Later we had a fun evening out on Beale Street and heard some jazz and some of the students ate fried green tomatoes for the first time....and even liked them!

Tomorrow we're going to Al Green's church for a full gospel service, the National Civil Rights Museum located at the site of Martin Luther King Jr.'s assassination, seeing an underground railroad site and then driving to Birmingham, AL.

Wheeeeeeee.


Thursday, July 26, 2007

Cranky Pants Deluxe

I'm tired and stressed to the max from having to work two jobs the past few weeks. But I'll get on a bus tomorrow, the den mother/bad cop/cranky pants/stupid fat American on a bus full of Africans, and just ride for a week or so. And I'll get to tool around Washington DC by myself next weekend.

Right now, though, my stomach's a knotted mess and I still have too much to do before I leave and I'll miss my daughter and my boyfriend and our cat and dog a whole whole lot.

I now believe that one of the WORST JOBS ON EARTH (right up there with independent weapons contractor and biohazard waste clean-up duty) is Group Tour Coordinator. Making reservations, figuring out schedules and budgets - what a colossal pain in the ass. NEVER AGAIN!!!!!!!!!!!

Tuesday, July 24, 2007

Elections in the 21st Century!!

Did anyone else watch the Democratic candidates debate last night? With the questions asked via YouTube videos?

Watching it was torture. I was so embarrassed by America in general. The snowman asking about global warming....the rednecks....it was like the tryout tapes for America's Got Talent. I was cringing the entire time, either by the gimicky questions being asked or the slick, rote answers given by the candidates. Just when I thought it couldn't get any worse, John Edwards said the only thing he didn't like about Hillary was her dress. COME ON!!! Is it possible for a female in the public eye to be judged on something besides her appearance? Apparently not.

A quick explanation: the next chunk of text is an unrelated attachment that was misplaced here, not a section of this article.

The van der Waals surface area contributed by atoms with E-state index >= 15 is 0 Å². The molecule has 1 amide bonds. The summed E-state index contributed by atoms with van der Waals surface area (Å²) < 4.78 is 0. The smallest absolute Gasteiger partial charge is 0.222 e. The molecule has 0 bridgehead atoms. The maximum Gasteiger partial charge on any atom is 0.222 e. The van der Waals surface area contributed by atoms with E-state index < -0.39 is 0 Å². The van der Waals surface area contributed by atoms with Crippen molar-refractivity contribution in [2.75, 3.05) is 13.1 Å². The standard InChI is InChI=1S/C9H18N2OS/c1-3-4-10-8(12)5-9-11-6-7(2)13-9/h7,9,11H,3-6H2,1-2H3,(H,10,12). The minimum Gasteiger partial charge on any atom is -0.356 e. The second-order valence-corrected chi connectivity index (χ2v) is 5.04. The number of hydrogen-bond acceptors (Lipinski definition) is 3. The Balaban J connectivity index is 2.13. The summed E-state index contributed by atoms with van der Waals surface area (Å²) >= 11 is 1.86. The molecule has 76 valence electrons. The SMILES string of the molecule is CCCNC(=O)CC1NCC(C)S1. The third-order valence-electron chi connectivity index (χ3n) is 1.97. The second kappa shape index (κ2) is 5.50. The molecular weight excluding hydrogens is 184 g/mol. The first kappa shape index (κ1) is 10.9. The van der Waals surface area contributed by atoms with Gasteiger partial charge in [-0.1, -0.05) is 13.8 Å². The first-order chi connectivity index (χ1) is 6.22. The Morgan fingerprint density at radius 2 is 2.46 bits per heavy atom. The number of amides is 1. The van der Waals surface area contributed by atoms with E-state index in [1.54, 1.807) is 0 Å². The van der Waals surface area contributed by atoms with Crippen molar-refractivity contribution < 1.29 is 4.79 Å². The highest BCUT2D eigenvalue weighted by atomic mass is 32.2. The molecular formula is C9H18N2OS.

I'm beginning to think maybe we don't deserve democracy anymore.

Monday, July 23, 2007

Until I Have Time To Write - Weekend in Pictures

Stella (aka Ginny Weasly) at the Harry Potter release party at the Carnegie Library in Eureka Springs (note Hagrid in the background).

Secret Garden next to the library.

What an alley looks like in Eureka.

Mmmm...."broasted."

D. warming up.

Jessica & Robin at brunch.

What Stella looked like all weekend.

Except for when there was a kitten around.

I'm a sucker for princesses holding kittens.

Back to The Book.


Paw pads!

Cherokee name: Dances With Dogs.

Thursday, July 19, 2007

My Really Good News

I can't keep this in any longer.

Here's the deal. Last winter in a meeting our director told us she was working on a grant that would bring a group of exceptional students from Africa to study here. "What sort of program would we do with African student leaders?" She asked us. Immediately I thought it would be really cool if they could study the Civil Rights Movement in the American South. I remembered my friend Jessica had done something similar. Our director loved the idea so we all got the material together for the grant. We were awarded the grant in April and I started doing preliminary research on historic Civil Rights events and locations. See, one of the unique parts of this program is that it requires a trip for the students that will finalize in Washington, D.C. where the students will meet up with the other grantees who had studied in other areas of the U.S.. So I planned a rough sketch of a road trip around the South, ending in D.C.. The trip will include stops in Little Rock, Memphis, Birmingham AL, Atlanta and Greensboro, NC., and feature things like going to Al Green's church, touring The Rural Studio, and getting a preview of the International Civil Rights Center, plus most of the requisite memorials.